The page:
As a comparison, if we add more pocket pairs, the rest of our opponent's AK, and a few missed Axs hands, we now have 50% equity. I think the worst case scenario is very unlikely in this situation since a player who will be limp-3betting AK and Axs will likely have a decently high bluffing frequency on this flop. 

Interestingly, we are actually doing worse against the range of just AA. We have 25% equity here with terrible implied odds. Against a player we could put squarely on AA, this flop becomes a clear fold.

The turn is a very interesting card once villain jams. When we look at our worst case scenarios, this card significantly improves our equity. We are obviously way ahead of just AA. Against the original worst-case flop scenario, we have 45% equity. The problem is that we wouldn't expect villain to jam hands that we beat from these specific scenarios.

So let's take a step back and consider the implications of this card on the types of hands villain could be holding. Any overpair OTF has had the value of their hand changed drastically. Overpairs without a spade went from having a lot of equity over our preflop calling range to having very little equity against our flop calling range. KK with a spade has clearly benefited from this card, but it was very unlikely for that hand to become the nuts. Same with AK with a spade.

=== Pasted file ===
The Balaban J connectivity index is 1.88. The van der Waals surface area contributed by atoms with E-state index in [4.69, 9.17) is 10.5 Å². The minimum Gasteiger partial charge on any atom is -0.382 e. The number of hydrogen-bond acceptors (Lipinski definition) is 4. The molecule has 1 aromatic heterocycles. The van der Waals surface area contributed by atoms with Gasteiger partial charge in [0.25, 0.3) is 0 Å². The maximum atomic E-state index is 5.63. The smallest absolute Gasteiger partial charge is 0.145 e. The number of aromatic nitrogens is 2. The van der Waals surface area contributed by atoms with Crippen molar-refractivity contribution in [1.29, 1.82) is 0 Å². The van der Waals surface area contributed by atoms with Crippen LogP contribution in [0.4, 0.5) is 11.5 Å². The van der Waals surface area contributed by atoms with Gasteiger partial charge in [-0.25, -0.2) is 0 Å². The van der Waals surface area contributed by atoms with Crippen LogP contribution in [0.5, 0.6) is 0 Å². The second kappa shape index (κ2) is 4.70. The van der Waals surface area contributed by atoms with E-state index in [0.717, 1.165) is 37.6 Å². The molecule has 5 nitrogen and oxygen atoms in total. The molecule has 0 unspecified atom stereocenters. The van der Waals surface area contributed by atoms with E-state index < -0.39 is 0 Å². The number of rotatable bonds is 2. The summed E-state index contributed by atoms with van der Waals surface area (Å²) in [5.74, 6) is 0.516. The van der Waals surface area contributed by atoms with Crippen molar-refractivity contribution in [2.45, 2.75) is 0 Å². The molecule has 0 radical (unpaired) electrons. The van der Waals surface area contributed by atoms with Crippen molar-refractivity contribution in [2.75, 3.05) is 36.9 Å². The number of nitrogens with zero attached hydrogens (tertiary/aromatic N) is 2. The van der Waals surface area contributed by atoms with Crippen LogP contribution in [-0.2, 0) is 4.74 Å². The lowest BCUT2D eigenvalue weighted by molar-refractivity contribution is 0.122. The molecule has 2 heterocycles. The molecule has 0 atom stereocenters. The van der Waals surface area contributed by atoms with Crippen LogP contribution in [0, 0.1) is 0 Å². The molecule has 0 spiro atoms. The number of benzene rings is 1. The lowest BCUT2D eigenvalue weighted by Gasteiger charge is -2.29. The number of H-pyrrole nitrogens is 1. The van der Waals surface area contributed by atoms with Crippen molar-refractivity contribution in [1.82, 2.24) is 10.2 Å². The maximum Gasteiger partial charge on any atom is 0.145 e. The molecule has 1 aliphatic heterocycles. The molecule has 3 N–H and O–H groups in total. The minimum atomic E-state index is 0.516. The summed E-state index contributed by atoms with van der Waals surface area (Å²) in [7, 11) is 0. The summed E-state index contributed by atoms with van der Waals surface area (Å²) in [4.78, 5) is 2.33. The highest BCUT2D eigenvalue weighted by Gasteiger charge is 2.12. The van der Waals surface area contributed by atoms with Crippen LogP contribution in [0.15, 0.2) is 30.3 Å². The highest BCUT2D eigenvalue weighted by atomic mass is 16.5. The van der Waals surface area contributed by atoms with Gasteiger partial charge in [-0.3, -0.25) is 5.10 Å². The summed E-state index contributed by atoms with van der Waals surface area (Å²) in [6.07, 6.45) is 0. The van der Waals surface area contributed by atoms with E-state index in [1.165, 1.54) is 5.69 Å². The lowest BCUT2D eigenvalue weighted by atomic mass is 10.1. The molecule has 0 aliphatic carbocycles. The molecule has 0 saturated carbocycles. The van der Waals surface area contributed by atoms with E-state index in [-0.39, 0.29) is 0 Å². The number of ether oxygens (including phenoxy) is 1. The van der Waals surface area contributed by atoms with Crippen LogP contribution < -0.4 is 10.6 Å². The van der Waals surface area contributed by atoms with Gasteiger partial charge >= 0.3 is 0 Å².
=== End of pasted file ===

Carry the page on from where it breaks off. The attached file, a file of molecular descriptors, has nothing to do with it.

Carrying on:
Similarly, most of villain's preflop "air-type" bluffs have turned top pair. These seem like very poor jamming candidates to me.

So WTF does villain have? Keep in mind that villain jammed fairly quickly. I could definitely see villain jamming KxKs or AxKs in an excited frenzy on this turn card. So in order to make this a correct call, we need to consider what villain might be bluffing. Quite honestly, I can't think of much I'm confident about villain bluffing here. Sure, villain might be tempted to jam with a 54dd, but I'm not confident that players will be limp-3betting those types of hands. 

Given the lack of clear bluffs, I think this spot is probably a fold. I will make one more point in defense of calling. I think jamming here with the nut flush is a poor line for villain. If we decide to fold hands like TxTs which I'm currently advocating, then he has few to no value targets. On the other hand, if he checks, I think we will have a very high bluffing frequency with our non-flush overpairs. I'm not sure we would have any non-flush overpairs, but he might expect us to. Either way, he has the nuts on the turn and needs no protection, so giving us an opportunity to bluff shouldn't hurt.

So this bet makes no sense, and when bets don't make sense and we have a strong bluffcatcher, calling is reasonable. I still think folding is probably best, especially against someone we perceive as a pro who is unlikely to do something dumb like shove AA. Maybe the pro was shoving as a bluff? Given this analysis, I think an extremely savvy pro could make this bluff shove. Still, I don't think any 2/5 pros are thinking things through to that extent in 5 seconds on this river card.

So to recap, this spot is not as close as I suspected. I think preflop and flop are still definitely calls, but the turn is probably a fold. Please feel free to post your thoughts or email me directly at jack@justhandspoker.com.